- Recruit current faculty to participate
- Develop proposal for CURE expansion and share with relevant committees
- Involve faculty union representatives in CURE professional development opportunities
- Compare student success in CURE classes vs. non-CURE classes
- Have CURE experience as criterion in hiring faculty
- Consult with faculty union regarding incentives and faculty engagement
- Emphasize CURE as active learning strategy in program improvement process
- Expand involvement/participation of instructional leadership in CURE development
Table 2: Case Study Desired State
Table 3: Case Study Current State
Table 4: Case Study Change Strategy and Mechanism
|Strategy and Mechanism for Change||Prescribed-Environmental: Develop policies and procedures to expand awareness about and interest in CUREs & motivation for instructors to use CUREs|
|Tactic 1 and subtactics||1. Highlight CURES as exemplar of active learning at institution
1.1. Gather and evaluate assessment data about students in CURE vs. non-CURE classes
1.2. Emphasize CURE as active learning strategy in program improvement process
1.3. Presenting Institution's CURE work at national conference
|Tactic 2 and subtactics||2. Identify and pull more key people into project activities
2.1. Have CURE experience as criterion in hiring of faculty
2.2. Involve AHE officers (faculty union) in CURE professional development opportunities and CURE classes
2.3. Expand involvement/participation of instructional leadership in CURE development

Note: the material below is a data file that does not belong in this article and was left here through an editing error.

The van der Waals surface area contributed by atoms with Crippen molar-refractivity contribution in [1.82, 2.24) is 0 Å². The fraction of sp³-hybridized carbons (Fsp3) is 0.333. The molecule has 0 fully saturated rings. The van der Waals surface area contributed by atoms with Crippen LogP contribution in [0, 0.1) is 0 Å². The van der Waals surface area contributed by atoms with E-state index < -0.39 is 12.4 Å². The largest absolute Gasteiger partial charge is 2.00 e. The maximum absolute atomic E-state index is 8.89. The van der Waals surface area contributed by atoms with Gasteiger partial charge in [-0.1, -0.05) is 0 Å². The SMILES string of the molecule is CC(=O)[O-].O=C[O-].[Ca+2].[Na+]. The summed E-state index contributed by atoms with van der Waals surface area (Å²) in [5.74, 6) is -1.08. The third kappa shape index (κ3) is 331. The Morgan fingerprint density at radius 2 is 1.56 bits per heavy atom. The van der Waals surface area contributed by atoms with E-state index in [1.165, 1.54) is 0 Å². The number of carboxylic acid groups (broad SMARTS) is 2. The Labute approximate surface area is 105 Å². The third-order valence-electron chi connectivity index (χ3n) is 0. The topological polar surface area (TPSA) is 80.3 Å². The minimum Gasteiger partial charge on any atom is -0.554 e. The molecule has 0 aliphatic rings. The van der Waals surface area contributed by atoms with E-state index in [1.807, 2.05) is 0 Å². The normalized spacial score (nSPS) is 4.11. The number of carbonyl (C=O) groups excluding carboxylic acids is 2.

2.4. Recruit current faculty to participate (campus outreach)
|Tactic 3 and subtactics||3. Embed CURES within guided pathways 3.1. Develop proposal for CURE expansion and share with relevant committees (Academic Excellence Council, Instructional Planning Team, Guided Pathways Steering Committee)
3.2. Consult with AHE regarding incentives and faculty engagement
3.3. Identify reliable/stable internal/external funding sources
3.4. Encourage faculty/chairs to contact/communicate with faculty at K-12, baccalaureate institutions (to develop more communication regarding entry/exit components of pathways)
|Tactic 4 and subtactics||4. Develop robust assessment scheme that leads to CURE course improvement
4.1. Comparing course success in CURE classes vs. non-CURE classes
4.2. Compare retention and completion data
4.3. Develop data sharing agreements with receiving institutions about transfer student success and baccalaureate completion
4.4. Gather data on continued undergraduate research and interest in continuing education beyond baccalaureate degree
After the Institute
We interviewed two of the team members after their participation in the 2018 Institute. They have grown their team to about 15 faculty and administrators who are involved in the CURE courses. They have also begun to look into expanding their CURE model statewide, through their state board of community colleges and possible grant funding.
These two team members reported that the institute allowed them to "coalesce and focus" their collaboration within the college and expand the program on the campus more quickly. They attributed this to the support of their mentor, which is part of the Institute, and the time they spent working on their vision statement and the Dashboard, which provided the framework they needed to move forward. In fact, one member stated that he kept the elements of the Dashboard in mind as they developed and grew the project on their campus. While they did not return to the Dashboard to revise it, their project used the Dashboard as the foundation for their activities.